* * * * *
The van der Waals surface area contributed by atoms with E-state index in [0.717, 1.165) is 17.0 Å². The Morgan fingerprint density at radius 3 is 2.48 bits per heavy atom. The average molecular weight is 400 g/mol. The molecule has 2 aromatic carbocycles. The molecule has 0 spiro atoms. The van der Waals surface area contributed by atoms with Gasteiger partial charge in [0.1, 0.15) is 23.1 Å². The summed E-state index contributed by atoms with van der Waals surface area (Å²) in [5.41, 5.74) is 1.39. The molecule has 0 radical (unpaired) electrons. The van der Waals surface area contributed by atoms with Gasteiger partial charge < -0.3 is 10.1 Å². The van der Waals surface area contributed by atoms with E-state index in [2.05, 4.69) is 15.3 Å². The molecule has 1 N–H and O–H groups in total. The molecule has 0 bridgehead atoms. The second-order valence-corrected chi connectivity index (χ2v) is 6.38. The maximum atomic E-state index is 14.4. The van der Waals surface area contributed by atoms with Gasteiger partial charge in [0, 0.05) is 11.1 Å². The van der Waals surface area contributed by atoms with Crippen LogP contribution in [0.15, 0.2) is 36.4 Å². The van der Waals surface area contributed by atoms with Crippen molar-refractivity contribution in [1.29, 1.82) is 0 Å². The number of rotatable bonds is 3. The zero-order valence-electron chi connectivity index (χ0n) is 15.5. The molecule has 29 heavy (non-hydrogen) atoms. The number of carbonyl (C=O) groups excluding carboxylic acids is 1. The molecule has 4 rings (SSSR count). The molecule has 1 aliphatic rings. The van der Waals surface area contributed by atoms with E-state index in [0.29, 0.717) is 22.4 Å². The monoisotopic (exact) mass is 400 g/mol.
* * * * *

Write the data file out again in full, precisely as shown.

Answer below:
The van der Waals surface area contributed by atoms with E-state index in [0.717, 1.165) is 17.0 Å². The Morgan fingerprint density at radius 3 is 2.48 bits per heavy atom. The average molecular weight is 400 g/mol. The molecule has 2 aromatic carbocycles. The molecule has 0 spiro atoms. The van der Waals surface area contributed by atoms with Gasteiger partial charge in [0.1, 0.15) is 23.1 Å². The summed E-state index contributed by atoms with van der Waals surface area (Å²) in [5.41, 5.74) is 1.39. The molecule has 0 radical (unpaired) electrons. The van der Waals surface area contributed by atoms with Gasteiger partial charge < -0.3 is 10.1 Å². The van der Waals surface area contributed by atoms with E-state index in [2.05, 4.69) is 15.3 Å². The molecule has 1 N–H and O–H groups in total. The molecule has 0 bridgehead atoms. The second-order valence-corrected chi connectivity index (χ2v) is 6.38. The maximum atomic E-state index is 14.4. The van der Waals surface area contributed by atoms with Gasteiger partial charge in [0, 0.05) is 11.1 Å². The van der Waals surface area contributed by atoms with Crippen LogP contribution in [0.15, 0.2) is 36.4 Å². The van der Waals surface area contributed by atoms with Crippen molar-refractivity contribution in [1.29, 1.82) is 0 Å². The number of rotatable bonds is 3. The zero-order valence-electron chi connectivity index (χ0n) is 15.5. The molecule has 29 heavy (non-hydrogen) atoms. The number of carbonyl (C=O) groups excluding carboxylic acids is 1. The molecule has 4 rings (SSSR count). The molecule has 1 aliphatic rings. The van der Waals surface area contributed by atoms with E-state index in [0.29, 0.717) is 22.4 Å². The monoisotopic (exact) mass is 400 g/mol.